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Immortal Illustrated Stories

By Rajesh C. Oza Email By Rajesh C. Oza
July 2011
Immortal Illustrated Stories

Dear PMG:

While I was bemoaning the passing away of Anant Pai, the creator of Amar Chitra Katha, my daughter said some unkind things about the comic book stories that I adored as a child growing up in Rajasthan. I learned more about India’s history and mythology from ACK than anything or anyone else (with the exception of my Dadiji who consistently and pervasively was my India—past and present). I suppose the Ramayana series on television came in a close third.  Actual schoolbooks were never in the race.

Anyway, my daughter explained that her professor of Indian history said these comics were historically incorrect, racist, and casteist. It was almost as if the professor had said that my sweet Dadiji, who literally would not hurt a fly, was historically incorrect, racist, and casteist.

When I protested that Gandhiji would not have objected to Amar Chitra Katha, my daughter blurted out, “Well, he, too, was probably historically incorrect, racist, and casteist.”

That was too much. I told her to stop taking these nonsensical courses and listening to these biased professors. Indeed, I insisted that if my daughter didn’t focus on a more meaningful education like commerce or engineering, I would stop paying for her overpriced college tuition. With all your focus on fancy terms like postmodern, can you please explain this decline in decency?

Dear Friend,

“The aim of university education should be to turn out true servants of the people who will live and die for the country’s freedom.”
“Persistent questioning and healthy inquisitiveness are the first requisite for acquiring learning of any kind.”—M. K. Gandhi.

I can only imagine your daughter’s response to your well-meaning threat to stop funding her tuition payments:  “If you think education is expensive, try ignorance.” Of course, this flip remark would be patently unfair, for your sense of education may be different from hers.

There are many underlying objectives to knowledge acquisition. Climbing up Maslow’s Hierarchy of Needs, one can appreciate that a parent who has seen hardship believes that a degree in business or computer science would ensure a secure life, while a child of privilege might argue that self-actualization can only come from studying philosophy or history. Within their worldviews, both would be correct.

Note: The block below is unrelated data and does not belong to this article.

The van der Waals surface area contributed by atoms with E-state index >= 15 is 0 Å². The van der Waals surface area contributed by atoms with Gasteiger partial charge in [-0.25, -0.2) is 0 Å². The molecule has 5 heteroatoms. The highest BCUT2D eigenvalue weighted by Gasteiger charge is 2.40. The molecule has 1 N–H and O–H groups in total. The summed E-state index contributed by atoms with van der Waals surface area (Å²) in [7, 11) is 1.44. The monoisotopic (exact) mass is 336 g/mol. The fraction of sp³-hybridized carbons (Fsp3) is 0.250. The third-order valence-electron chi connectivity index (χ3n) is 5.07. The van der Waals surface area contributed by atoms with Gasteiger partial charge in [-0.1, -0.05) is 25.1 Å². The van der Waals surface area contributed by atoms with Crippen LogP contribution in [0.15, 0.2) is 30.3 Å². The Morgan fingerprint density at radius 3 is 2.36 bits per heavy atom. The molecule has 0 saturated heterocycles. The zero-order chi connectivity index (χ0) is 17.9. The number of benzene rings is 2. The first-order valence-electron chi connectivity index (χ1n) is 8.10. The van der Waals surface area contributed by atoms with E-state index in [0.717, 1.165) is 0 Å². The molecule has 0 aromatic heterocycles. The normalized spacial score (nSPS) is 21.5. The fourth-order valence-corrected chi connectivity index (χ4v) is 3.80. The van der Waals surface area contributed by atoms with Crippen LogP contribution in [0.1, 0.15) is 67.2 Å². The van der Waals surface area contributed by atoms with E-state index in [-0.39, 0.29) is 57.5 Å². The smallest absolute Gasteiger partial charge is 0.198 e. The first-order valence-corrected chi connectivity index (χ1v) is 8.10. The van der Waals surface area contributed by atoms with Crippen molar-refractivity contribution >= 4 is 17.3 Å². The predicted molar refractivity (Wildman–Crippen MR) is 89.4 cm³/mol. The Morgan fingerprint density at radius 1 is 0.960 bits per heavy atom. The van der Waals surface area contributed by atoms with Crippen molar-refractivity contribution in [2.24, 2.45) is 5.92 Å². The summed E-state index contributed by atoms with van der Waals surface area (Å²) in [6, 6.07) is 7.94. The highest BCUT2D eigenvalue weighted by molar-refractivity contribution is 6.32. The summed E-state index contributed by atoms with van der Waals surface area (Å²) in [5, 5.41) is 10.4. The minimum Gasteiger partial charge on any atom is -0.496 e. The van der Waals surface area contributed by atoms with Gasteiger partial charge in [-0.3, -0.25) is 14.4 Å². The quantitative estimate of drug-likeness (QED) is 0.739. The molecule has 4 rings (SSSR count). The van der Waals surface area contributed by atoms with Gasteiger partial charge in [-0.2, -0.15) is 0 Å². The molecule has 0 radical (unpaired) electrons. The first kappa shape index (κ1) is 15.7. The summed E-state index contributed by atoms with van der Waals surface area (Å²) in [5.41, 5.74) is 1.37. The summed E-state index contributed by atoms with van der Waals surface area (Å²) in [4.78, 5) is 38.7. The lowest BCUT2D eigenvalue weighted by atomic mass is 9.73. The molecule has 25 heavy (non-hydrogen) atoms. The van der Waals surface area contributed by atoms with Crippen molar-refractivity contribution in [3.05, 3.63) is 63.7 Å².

Similarly, when we move from a family to a nation, there can be multiple motives associated with educating society’s youth. As suggested by the two quotes from Gandhiji, some would plead for education that enables the “country’s freedom,” and others might argue for “persistent questioning and healthy inquisitiveness.” While the former school of thought (to which Anant Pai belonged) may seem more patriotic, the latter (to which your daughter seemingly belongs) can also be thought of as a kind of loyal opposition.

Of course, discourse need not resort to name-calling.  Gandhiji, Anant Pai, and, most likely, your Dadiji all wanted to do something for their country. To call them racists because they lived in an era different from ours is not helpful.  It’s a bit like calling Abraham Lincoln a racist because he was known to use the “N” word.

 [Dr. Rajesh C. Oza serves as a consultant to organizations and individuals requiring change leadership. We invite questions for consideration in the PMG column at raj_oza@hotmail.com.]


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